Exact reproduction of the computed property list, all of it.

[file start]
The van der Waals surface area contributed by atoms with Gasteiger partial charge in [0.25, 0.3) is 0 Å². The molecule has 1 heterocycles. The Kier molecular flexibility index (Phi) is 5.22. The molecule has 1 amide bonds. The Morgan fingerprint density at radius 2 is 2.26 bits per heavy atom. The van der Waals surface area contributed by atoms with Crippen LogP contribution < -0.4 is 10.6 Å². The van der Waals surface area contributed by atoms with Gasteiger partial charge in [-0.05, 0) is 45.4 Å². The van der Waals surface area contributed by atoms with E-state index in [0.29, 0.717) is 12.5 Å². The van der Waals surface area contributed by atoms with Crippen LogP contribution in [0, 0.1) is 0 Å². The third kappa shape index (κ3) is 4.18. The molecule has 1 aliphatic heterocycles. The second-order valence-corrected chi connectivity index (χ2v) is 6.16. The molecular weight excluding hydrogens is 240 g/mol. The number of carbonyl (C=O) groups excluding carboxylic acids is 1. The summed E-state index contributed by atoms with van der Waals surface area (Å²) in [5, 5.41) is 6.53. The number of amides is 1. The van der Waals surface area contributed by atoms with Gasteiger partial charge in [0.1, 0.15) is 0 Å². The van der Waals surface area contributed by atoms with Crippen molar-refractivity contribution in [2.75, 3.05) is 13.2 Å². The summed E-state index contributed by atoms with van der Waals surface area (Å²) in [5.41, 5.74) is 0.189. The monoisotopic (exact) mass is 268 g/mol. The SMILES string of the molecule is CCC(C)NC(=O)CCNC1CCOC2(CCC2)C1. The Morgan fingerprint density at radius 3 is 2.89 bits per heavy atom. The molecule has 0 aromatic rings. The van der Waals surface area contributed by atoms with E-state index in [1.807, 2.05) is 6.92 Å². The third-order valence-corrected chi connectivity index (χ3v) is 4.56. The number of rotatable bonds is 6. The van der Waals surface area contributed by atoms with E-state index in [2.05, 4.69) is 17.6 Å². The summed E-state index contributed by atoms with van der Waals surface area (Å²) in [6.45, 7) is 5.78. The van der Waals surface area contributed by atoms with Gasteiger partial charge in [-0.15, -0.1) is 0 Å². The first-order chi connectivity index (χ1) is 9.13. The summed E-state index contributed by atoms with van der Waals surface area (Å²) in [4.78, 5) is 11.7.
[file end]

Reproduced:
The van der Waals surface area contributed by atoms with Gasteiger partial charge in [0.25, 0.3) is 0 Å². The molecule has 1 heterocycles. The Kier molecular flexibility index (Phi) is 5.22. The molecule has 1 amide bonds. The Morgan fingerprint density at radius 2 is 2.26 bits per heavy atom. The van der Waals surface area contributed by atoms with Crippen LogP contribution < -0.4 is 10.6 Å². The van der Waals surface area contributed by atoms with Gasteiger partial charge in [-0.05, 0) is 45.4 Å². The van der Waals surface area contributed by atoms with E-state index in [0.29, 0.717) is 12.5 Å². The van der Waals surface area contributed by atoms with Crippen LogP contribution in [0, 0.1) is 0 Å². The third kappa shape index (κ3) is 4.18. The molecule has 1 aliphatic heterocycles. The second-order valence-corrected chi connectivity index (χ2v) is 6.16. The molecular weight excluding hydrogens is 240 g/mol. The number of carbonyl (C=O) groups excluding carboxylic acids is 1. The summed E-state index contributed by atoms with van der Waals surface area (Å²) in [5, 5.41) is 6.53. The number of amides is 1. The van der Waals surface area contributed by atoms with Gasteiger partial charge in [0.1, 0.15) is 0 Å². The van der Waals surface area contributed by atoms with Crippen molar-refractivity contribution in [2.75, 3.05) is 13.2 Å². The summed E-state index contributed by atoms with van der Waals surface area (Å²) in [5.41, 5.74) is 0.189. The monoisotopic (exact) mass is 268 g/mol. The SMILES string of the molecule is CCC(C)NC(=O)CCNC1CCOC2(CCC2)C1. The Morgan fingerprint density at radius 3 is 2.89 bits per heavy atom. The molecule has 0 aromatic rings. The van der Waals surface area contributed by atoms with E-state index in [1.807, 2.05) is 6.92 Å². The third-order valence-corrected chi connectivity index (χ3v) is 4.56. The number of rotatable bonds is 6. The van der Waals surface area contributed by atoms with E-state index in [2.05, 4.69) is 17.6 Å². The summed E-state index contributed by atoms with van der Waals surface area (Å²) in [6.45, 7) is 5.78. The van der Waals surface area contributed by atoms with Gasteiger partial charge in [-0.15, -0.1) is 0 Å². The first-order chi connectivity index (χ1) is 9.13. The summed E-state index contributed by atoms with van der Waals surface area (Å²) in [4.78, 5) is 11.7.